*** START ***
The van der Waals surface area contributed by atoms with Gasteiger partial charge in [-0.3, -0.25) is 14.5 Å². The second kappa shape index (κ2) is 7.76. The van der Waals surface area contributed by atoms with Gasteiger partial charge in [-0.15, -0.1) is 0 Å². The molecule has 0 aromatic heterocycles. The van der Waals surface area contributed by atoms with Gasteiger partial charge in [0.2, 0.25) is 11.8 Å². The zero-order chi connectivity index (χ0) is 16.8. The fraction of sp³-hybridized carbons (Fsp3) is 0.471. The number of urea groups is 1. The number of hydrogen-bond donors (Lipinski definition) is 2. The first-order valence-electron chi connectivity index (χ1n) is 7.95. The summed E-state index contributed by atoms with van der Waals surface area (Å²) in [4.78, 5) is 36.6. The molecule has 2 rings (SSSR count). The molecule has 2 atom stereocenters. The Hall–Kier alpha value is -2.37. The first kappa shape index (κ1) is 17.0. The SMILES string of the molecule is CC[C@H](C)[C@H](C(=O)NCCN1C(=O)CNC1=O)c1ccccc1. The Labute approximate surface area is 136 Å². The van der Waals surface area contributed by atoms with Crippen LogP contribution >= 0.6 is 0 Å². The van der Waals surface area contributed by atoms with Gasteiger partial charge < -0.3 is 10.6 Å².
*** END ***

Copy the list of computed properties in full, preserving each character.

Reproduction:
The van der Waals surface area contributed by atoms with Gasteiger partial charge in [-0.3, -0.25) is 14.5 Å². The second kappa shape index (κ2) is 7.76. The van der Waals surface area contributed by atoms with Gasteiger partial charge in [-0.15, -0.1) is 0 Å². The molecule has 0 aromatic heterocycles. The van der Waals surface area contributed by atoms with Gasteiger partial charge in [0.2, 0.25) is 11.8 Å². The zero-order chi connectivity index (χ0) is 16.8. The fraction of sp³-hybridized carbons (Fsp3) is 0.471. The number of urea groups is 1. The number of hydrogen-bond donors (Lipinski definition) is 2. The first-order valence-electron chi connectivity index (χ1n) is 7.95. The summed E-state index contributed by atoms with van der Waals surface area (Å²) in [4.78, 5) is 36.6. The molecule has 2 rings (SSSR count). The molecule has 2 atom stereocenters. The Hall–Kier alpha value is -2.37. The first kappa shape index (κ1) is 17.0. The SMILES string of the molecule is CC[C@H](C)[C@H](C(=O)NCCN1C(=O)CNC1=O)c1ccccc1. The Labute approximate surface area is 136 Å². The van der Waals surface area contributed by atoms with Crippen LogP contribution >= 0.6 is 0 Å². The van der Waals surface area contributed by atoms with Gasteiger partial charge < -0.3 is 10.6 Å².